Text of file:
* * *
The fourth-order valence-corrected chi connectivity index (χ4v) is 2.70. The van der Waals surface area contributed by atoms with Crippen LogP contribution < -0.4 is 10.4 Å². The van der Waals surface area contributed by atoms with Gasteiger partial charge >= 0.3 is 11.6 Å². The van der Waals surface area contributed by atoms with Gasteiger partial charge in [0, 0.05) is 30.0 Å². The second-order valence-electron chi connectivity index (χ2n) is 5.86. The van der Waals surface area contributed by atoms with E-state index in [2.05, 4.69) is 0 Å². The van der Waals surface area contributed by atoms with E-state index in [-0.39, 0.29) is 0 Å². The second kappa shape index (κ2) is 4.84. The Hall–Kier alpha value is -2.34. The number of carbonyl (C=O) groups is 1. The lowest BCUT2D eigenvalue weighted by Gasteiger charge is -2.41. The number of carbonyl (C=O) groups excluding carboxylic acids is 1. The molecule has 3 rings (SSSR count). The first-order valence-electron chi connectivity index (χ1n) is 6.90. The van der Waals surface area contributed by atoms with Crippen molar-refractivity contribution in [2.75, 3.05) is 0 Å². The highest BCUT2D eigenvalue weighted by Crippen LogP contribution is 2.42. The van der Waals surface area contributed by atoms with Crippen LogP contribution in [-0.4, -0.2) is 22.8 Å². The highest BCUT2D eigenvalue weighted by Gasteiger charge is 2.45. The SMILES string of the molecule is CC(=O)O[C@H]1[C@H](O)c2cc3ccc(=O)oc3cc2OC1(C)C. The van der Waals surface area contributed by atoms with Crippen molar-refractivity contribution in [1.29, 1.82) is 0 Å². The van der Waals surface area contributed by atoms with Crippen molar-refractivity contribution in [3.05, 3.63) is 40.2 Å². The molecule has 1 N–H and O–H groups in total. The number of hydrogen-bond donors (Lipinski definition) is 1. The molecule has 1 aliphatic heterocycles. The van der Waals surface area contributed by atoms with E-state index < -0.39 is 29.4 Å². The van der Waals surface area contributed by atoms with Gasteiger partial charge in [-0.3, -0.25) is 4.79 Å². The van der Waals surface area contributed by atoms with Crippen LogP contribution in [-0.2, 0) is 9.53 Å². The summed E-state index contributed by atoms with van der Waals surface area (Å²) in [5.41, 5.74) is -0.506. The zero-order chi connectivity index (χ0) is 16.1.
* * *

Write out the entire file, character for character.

The fourth-order valence-corrected chi connectivity index (χ4v) is 2.70. The van der Waals surface area contributed by atoms with Crippen LogP contribution < -0.4 is 10.4 Å². The van der Waals surface area contributed by atoms with Gasteiger partial charge >= 0.3 is 11.6 Å². The van der Waals surface area contributed by atoms with Gasteiger partial charge in [0, 0.05) is 30.0 Å². The second-order valence-electron chi connectivity index (χ2n) is 5.86. The van der Waals surface area contributed by atoms with E-state index in [2.05, 4.69) is 0 Å². The van der Waals surface area contributed by atoms with E-state index in [-0.39, 0.29) is 0 Å². The second kappa shape index (κ2) is 4.84. The Hall–Kier alpha value is -2.34. The number of carbonyl (C=O) groups is 1. The lowest BCUT2D eigenvalue weighted by Gasteiger charge is -2.41. The number of carbonyl (C=O) groups excluding carboxylic acids is 1. The molecule has 3 rings (SSSR count). The first-order valence-electron chi connectivity index (χ1n) is 6.90. The van der Waals surface area contributed by atoms with Crippen molar-refractivity contribution in [2.75, 3.05) is 0 Å². The highest BCUT2D eigenvalue weighted by Crippen LogP contribution is 2.42. The van der Waals surface area contributed by atoms with Crippen LogP contribution in [-0.4, -0.2) is 22.8 Å². The highest BCUT2D eigenvalue weighted by Gasteiger charge is 2.45. The SMILES string of the molecule is CC(=O)O[C@H]1[C@H](O)c2cc3ccc(=O)oc3cc2OC1(C)C. The van der Waals surface area contributed by atoms with Crippen molar-refractivity contribution in [1.29, 1.82) is 0 Å². The van der Waals surface area contributed by atoms with Crippen molar-refractivity contribution in [3.05, 3.63) is 40.2 Å². The molecule has 1 N–H and O–H groups in total. The number of hydrogen-bond donors (Lipinski definition) is 1. The molecule has 1 aliphatic heterocycles. The van der Waals surface area contributed by atoms with E-state index < -0.39 is 29.4 Å². The van der Waals surface area contributed by atoms with Gasteiger partial charge in [-0.3, -0.25) is 4.79 Å². The van der Waals surface area contributed by atoms with Crippen LogP contribution in [-0.2, 0) is 9.53 Å². The summed E-state index contributed by atoms with van der Waals surface area (Å²) in [5.41, 5.74) is -0.506. The zero-order chi connectivity index (χ0) is 16.1.